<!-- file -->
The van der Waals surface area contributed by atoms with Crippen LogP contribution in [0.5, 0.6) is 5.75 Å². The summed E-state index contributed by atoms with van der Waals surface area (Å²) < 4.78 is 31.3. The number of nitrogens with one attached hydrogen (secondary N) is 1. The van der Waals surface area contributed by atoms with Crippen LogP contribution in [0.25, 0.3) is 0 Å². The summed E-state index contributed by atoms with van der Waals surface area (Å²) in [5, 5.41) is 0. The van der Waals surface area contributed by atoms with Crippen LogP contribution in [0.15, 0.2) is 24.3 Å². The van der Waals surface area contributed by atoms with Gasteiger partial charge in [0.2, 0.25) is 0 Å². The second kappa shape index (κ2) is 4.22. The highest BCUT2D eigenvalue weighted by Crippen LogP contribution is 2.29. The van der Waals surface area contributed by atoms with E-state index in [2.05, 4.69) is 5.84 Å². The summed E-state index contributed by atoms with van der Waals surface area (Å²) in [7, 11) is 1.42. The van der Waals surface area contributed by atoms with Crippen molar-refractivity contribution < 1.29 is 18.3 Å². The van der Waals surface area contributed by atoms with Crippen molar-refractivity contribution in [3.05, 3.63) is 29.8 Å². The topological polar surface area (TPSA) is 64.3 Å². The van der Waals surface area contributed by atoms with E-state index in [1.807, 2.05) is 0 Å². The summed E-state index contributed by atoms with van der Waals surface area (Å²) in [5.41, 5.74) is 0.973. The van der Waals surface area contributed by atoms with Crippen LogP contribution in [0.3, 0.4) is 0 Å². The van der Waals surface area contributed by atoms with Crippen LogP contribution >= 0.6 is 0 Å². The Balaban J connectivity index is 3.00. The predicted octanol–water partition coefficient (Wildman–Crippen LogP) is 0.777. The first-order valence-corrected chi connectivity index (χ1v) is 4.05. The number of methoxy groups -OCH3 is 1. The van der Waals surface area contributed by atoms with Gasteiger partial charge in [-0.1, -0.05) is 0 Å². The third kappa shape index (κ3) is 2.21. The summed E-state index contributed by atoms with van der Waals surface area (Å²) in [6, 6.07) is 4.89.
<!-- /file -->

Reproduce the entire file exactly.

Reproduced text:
The van der Waals surface area contributed by atoms with Crippen LogP contribution in [0.5, 0.6) is 5.75 Å². The summed E-state index contributed by atoms with van der Waals surface area (Å²) < 4.78 is 31.3. The number of nitrogens with one attached hydrogen (secondary N) is 1. The van der Waals surface area contributed by atoms with Crippen LogP contribution in [0.25, 0.3) is 0 Å². The summed E-state index contributed by atoms with van der Waals surface area (Å²) in [5, 5.41) is 0. The van der Waals surface area contributed by atoms with Crippen LogP contribution in [0.15, 0.2) is 24.3 Å². The van der Waals surface area contributed by atoms with Gasteiger partial charge in [0.2, 0.25) is 0 Å². The second kappa shape index (κ2) is 4.22. The highest BCUT2D eigenvalue weighted by Crippen LogP contribution is 2.29. The van der Waals surface area contributed by atoms with E-state index in [2.05, 4.69) is 5.84 Å². The summed E-state index contributed by atoms with van der Waals surface area (Å²) in [7, 11) is 1.42. The van der Waals surface area contributed by atoms with Crippen molar-refractivity contribution < 1.29 is 18.3 Å². The van der Waals surface area contributed by atoms with Crippen molar-refractivity contribution in [3.05, 3.63) is 29.8 Å². The topological polar surface area (TPSA) is 64.3 Å². The van der Waals surface area contributed by atoms with E-state index in [1.807, 2.05) is 0 Å². The summed E-state index contributed by atoms with van der Waals surface area (Å²) in [5.41, 5.74) is 0.973. The van der Waals surface area contributed by atoms with Crippen LogP contribution in [0.3, 0.4) is 0 Å². The van der Waals surface area contributed by atoms with Crippen LogP contribution >= 0.6 is 0 Å². The Balaban J connectivity index is 3.00. The predicted octanol–water partition coefficient (Wildman–Crippen LogP) is 0.777. The first-order valence-corrected chi connectivity index (χ1v) is 4.05. The number of methoxy groups -OCH3 is 1. The van der Waals surface area contributed by atoms with Gasteiger partial charge in [-0.1, -0.05) is 0 Å². The third kappa shape index (κ3) is 2.21. The summed E-state index contributed by atoms with van der Waals surface area (Å²) in [6, 6.07) is 4.89.